The Cyr wheel has only one rim and moves fall into 3 categories, Spinning and Spiralling and Linking moves
Spinning is where the wheel and the performer rotate around a substantially vertical axis and the performer does not turn upside down. There are many variants such as holding with one hand only, holding with no hands (the top of the wheel held between the upper arms and the back of the head), spinning using one or no feet. The wheel can also be spun while the performer remains facing the same direction, but turning the wheel with the hands and the feet.
Spiralling can be split into to two categories, Big Spiral and Small Spiral.
Big Spiral. the wheel is rolling with the performer inside and the performer releases the the grip of each hand in turn as they come to the floor. The locus of the point of contact of the wheel with the floor is a circle of a diameter larger than the diameter of the wheel.
Small Spiral The wheel is at a lower angle than with a big spiral i.e. more nearly parallel to the floor and the motion is rocking rather than rolling, like a spinning coin shortly before it stops.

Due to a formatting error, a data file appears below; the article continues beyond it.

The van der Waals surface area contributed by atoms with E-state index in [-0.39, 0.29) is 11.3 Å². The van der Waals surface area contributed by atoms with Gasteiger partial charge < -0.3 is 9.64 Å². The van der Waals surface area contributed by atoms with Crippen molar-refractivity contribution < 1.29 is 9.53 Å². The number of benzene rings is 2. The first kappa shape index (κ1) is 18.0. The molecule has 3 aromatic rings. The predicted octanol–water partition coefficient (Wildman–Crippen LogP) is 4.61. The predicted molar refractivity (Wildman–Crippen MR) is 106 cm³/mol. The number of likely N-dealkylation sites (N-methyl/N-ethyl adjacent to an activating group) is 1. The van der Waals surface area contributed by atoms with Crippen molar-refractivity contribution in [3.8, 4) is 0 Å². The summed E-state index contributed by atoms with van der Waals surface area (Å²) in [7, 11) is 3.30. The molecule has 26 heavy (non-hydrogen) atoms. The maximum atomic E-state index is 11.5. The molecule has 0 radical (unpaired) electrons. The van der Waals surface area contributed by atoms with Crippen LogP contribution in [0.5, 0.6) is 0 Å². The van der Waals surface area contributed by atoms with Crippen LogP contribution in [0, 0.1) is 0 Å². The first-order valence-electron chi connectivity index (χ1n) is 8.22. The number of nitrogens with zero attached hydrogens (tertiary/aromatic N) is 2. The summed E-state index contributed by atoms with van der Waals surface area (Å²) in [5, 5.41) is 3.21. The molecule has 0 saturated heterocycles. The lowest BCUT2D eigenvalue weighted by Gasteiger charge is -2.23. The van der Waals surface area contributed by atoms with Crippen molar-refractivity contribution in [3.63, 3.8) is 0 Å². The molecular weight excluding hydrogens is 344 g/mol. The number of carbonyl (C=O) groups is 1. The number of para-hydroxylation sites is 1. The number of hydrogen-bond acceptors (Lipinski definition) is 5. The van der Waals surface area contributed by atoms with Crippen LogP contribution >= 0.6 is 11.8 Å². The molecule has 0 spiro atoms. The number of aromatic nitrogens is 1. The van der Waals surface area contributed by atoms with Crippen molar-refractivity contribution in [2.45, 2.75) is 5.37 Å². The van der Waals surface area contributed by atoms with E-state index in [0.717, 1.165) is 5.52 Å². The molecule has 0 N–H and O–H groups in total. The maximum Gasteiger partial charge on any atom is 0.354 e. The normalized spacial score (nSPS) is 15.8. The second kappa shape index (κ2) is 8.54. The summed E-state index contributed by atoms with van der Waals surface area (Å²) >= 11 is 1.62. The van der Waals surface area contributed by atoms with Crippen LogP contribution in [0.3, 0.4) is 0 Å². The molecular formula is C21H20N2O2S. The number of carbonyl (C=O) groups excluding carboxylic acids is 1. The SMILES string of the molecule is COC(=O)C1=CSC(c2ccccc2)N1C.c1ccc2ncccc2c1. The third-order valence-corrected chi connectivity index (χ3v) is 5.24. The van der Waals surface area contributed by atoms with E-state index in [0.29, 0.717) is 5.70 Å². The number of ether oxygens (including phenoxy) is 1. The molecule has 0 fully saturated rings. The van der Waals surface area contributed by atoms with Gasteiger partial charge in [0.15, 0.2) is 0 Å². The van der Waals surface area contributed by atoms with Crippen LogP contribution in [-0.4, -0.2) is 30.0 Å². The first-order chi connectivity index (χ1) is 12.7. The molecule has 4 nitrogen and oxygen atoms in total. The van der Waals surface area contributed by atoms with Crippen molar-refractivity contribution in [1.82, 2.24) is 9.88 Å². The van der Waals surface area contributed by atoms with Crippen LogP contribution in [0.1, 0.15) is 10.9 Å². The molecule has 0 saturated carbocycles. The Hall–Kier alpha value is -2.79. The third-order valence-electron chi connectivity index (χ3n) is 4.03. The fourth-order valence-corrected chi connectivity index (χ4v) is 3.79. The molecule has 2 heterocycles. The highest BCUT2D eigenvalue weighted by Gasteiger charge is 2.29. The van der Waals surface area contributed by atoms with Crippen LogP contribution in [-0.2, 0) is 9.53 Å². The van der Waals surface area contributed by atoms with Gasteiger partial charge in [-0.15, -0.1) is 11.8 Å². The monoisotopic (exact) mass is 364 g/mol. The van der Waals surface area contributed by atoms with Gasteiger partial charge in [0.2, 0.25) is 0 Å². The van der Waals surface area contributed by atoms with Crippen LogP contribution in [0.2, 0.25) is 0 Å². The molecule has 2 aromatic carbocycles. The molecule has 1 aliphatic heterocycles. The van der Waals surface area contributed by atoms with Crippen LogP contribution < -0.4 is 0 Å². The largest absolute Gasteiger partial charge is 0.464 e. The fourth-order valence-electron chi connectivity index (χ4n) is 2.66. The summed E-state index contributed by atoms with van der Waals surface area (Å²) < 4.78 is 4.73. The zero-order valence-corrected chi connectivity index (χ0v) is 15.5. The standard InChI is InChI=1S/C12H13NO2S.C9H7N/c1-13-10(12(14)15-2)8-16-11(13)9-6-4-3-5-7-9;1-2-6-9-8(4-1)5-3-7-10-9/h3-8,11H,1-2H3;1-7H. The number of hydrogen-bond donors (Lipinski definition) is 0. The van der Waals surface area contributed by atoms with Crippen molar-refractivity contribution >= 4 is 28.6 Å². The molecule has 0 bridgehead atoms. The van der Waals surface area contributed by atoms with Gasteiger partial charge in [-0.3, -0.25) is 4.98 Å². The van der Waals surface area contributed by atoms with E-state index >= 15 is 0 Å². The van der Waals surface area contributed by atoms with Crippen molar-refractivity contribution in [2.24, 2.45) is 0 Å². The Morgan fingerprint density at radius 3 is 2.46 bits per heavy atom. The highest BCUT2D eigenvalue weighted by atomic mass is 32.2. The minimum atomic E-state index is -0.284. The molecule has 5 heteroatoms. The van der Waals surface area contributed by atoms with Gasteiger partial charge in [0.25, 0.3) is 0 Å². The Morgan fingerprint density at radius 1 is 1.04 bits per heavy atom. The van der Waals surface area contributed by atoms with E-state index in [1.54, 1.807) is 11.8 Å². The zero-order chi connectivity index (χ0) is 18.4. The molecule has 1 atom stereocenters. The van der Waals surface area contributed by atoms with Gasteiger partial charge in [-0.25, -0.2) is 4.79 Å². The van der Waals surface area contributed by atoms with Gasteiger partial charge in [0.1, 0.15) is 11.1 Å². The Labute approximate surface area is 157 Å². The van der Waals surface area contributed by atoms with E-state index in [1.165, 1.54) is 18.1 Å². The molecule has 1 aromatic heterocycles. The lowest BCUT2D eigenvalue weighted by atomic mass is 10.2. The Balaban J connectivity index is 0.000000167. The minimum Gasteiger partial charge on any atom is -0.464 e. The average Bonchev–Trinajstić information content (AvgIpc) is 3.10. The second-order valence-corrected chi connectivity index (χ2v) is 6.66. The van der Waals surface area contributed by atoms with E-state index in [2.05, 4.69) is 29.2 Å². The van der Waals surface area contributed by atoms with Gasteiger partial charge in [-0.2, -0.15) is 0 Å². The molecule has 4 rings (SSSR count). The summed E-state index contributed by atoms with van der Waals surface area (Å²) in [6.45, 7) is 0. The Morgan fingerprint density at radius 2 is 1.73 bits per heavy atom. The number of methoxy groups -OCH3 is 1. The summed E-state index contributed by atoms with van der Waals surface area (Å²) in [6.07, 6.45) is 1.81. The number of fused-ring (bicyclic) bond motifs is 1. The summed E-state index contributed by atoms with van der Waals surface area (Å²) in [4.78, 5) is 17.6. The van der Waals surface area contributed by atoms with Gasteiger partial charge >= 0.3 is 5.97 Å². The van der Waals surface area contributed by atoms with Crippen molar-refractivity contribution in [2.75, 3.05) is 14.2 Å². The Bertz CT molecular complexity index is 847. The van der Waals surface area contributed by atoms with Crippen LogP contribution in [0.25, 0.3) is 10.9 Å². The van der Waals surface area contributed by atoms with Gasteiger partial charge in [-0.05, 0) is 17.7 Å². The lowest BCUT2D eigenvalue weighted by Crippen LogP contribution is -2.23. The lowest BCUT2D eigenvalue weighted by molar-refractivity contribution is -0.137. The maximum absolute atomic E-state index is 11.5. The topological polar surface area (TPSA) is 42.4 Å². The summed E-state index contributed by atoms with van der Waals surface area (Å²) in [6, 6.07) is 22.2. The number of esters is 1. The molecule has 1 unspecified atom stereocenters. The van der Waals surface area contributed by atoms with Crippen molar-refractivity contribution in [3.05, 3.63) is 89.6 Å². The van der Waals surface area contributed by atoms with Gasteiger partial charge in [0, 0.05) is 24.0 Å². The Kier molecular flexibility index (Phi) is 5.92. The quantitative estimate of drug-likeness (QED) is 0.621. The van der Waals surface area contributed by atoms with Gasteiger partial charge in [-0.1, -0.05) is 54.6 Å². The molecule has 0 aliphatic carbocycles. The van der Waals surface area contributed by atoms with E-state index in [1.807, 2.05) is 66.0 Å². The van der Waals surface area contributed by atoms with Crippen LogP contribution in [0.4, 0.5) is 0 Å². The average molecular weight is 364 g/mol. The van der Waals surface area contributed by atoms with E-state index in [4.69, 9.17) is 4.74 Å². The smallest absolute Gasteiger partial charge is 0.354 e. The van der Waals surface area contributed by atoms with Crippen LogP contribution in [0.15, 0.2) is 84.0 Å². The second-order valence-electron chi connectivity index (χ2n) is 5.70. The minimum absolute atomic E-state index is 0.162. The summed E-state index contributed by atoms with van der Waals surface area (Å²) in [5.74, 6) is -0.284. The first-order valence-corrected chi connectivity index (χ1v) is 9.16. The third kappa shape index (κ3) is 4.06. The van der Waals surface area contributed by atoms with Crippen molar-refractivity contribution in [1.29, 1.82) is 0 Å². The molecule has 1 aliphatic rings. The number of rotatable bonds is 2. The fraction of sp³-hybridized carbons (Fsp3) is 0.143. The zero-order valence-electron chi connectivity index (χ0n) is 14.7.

The locus of the point of contact of the wheel with the floor is a circle of a diameter smaller than the diameter of the wheel.
Linking moves. There are a number of linking moves which can be used to link other moves together or to link sections of a routine. One such move is the ‘double change’, where the performer stands vertically on the bottom of the rim with the wheel leaning well forward. Using the feet, the wheel is alternately swung from left to right and back, catching the rim momentarily with one hand at each side of the swing. Other linking moves can be done with the performer releasing the wheel and causing it to perform spirals on its own, before being caught again to continue with a routine.